Culture Monster

All the Arts, All the Time

« Previous Post | Culture Monster Home | Next Post »

Influences: Ben Jaffe of Preservation Hall Jazz Band

November 16, 2011 |  9:00 am

Ben Jaffe Ben Jaffe leads the Preservation Hall Jazz Band, which makes its home in a storied New Orleans venue when it isn’t touring the world. Jaffe, son of the group’s founders, marched in carnival parades while still in grammar school. Now a tuba player and bassist, he extends the group’s original mission: to keep the music of 1920s New Orleans alive and accessible to audiences, and to maintain the rawness sometimes rubbed off by the “Dixieland” movement and its genteel followers.

The band appears at Walt Disney Concert Hall on Tuesday for a collaboration with dance group the Trey McIntyre Project.

Besides his expected roots in musicians such as Louis Armstrong, Jaffe, 40, says he’s also inspired by Muhammad Ali’s resistance to the Vietnam War draft, Pete Seeger’s involvement with the Civil Rights movement and Andy Warhol’s redrawing of art’s map. “Where do you go,” Jaffe asks, “when there are no limits or boundaries?”

Here are some of Jaffe’s influences. 

Jelly Roll Morton: I consider Jelly Roll Morton to be one of the most significant cultural figures of the 20th century. His technique on the piano was innovative and unparalleled. He was our first great jazz composer. He grew up listening to French opera and hanging around Storyville.

Louis Armstrong: There is music before Louis and music after Louis. It's hard to actually understand how much he impacted the direction of popular music. I can't imagine the challenges he faced as a black artist during his lifetime. He paved the way for all of us today. I think it's important we understand the social challenges he faced and the choices he made.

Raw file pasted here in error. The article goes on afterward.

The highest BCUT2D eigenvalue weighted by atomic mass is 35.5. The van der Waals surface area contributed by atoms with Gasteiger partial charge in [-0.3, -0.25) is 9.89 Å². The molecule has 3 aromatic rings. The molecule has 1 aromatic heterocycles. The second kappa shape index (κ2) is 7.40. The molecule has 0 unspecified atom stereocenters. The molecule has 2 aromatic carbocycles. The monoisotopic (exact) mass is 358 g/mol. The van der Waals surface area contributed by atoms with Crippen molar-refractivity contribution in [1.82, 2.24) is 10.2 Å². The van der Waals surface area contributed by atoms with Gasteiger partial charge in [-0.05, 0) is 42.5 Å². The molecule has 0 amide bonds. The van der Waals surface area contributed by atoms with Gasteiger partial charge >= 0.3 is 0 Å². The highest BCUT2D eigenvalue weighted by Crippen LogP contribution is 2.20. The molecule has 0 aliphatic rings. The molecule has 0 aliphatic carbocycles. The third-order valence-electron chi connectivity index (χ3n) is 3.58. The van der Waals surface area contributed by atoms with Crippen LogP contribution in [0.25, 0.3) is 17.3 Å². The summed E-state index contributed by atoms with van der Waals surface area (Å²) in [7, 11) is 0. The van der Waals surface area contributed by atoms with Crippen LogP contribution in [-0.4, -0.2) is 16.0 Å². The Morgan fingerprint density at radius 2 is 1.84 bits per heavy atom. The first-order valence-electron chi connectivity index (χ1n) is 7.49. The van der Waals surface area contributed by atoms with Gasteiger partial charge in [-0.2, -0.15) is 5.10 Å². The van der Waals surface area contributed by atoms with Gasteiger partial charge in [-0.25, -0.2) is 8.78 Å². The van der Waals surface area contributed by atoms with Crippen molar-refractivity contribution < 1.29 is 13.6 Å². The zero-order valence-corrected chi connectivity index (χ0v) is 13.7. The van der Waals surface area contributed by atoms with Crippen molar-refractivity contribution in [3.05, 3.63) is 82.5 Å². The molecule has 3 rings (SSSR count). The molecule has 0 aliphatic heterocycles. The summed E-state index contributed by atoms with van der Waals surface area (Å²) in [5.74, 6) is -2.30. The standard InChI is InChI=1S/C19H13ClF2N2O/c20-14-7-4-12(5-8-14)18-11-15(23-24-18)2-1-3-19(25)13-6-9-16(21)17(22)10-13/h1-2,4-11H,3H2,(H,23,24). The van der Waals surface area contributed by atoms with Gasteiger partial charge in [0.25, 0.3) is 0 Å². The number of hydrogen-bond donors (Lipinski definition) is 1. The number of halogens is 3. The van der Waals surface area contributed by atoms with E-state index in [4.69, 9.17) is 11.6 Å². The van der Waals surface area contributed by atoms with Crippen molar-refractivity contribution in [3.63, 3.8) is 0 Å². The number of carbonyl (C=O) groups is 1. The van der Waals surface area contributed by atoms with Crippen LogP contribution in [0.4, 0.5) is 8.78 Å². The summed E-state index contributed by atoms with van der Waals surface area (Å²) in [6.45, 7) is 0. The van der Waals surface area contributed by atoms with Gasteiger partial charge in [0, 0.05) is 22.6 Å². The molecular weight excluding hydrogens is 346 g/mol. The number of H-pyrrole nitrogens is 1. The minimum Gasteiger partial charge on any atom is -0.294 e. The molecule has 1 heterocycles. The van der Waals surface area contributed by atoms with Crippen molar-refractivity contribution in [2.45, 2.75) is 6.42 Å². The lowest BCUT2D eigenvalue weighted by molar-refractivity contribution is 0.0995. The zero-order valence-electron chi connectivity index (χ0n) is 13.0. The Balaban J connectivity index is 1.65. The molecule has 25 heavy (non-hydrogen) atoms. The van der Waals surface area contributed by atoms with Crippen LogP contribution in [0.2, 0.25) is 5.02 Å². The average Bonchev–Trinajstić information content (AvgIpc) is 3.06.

Harold "Duke" Dejan: Harold was my Piran, that's "godfather" in Creole. He was the leader of the Olympia Brass Band, the oldest brass band in New Orleans. From a very early age, Harold would take me along on parades and funeral processions. I would march in between him and my dad on tuba. That started when I was around 9. I learned so much more than just music from being around him.

Chester Zardis: Chester was the first bass player to take me under his wing and show me how to pluck the strings.  Chester was a small man, about 5-foot-4.... But man, could he pull those bass strings! Chester was one of the very first early jazz bass players. There's a great picture of Chester in the Buddy Petit band in 1920 standing in a field with his upright bass. He would always pull me in real close to his hands and make me listen to his tone. "You hear that? You hear that tone? That's what you want."

Anthony "Tuba Fats" Lacen: We all called him Tuba Fats or Tuba. You couldn't miss Tuba. Tuba played next to my dad in the Olympia Band. Tuba introduced the style of tuba playing most musicians are familiar with today. He created the repeating bass line on the tuba by adapting the funk lines electric bass players were using to the tuba.

-- Scott Timberg

Preservation Hall Jazz Band and Trey McIntyre Ensemble, 8 p.m. Tuesday, Walt Disney Concert Hall, 111 S. Grand Ave., Los Angeles. (323) 850.2000. www.laphil.com.

Photo: Ben Jaffe. Credit: Shannon Brinkman

Comments 

Advertisement










Video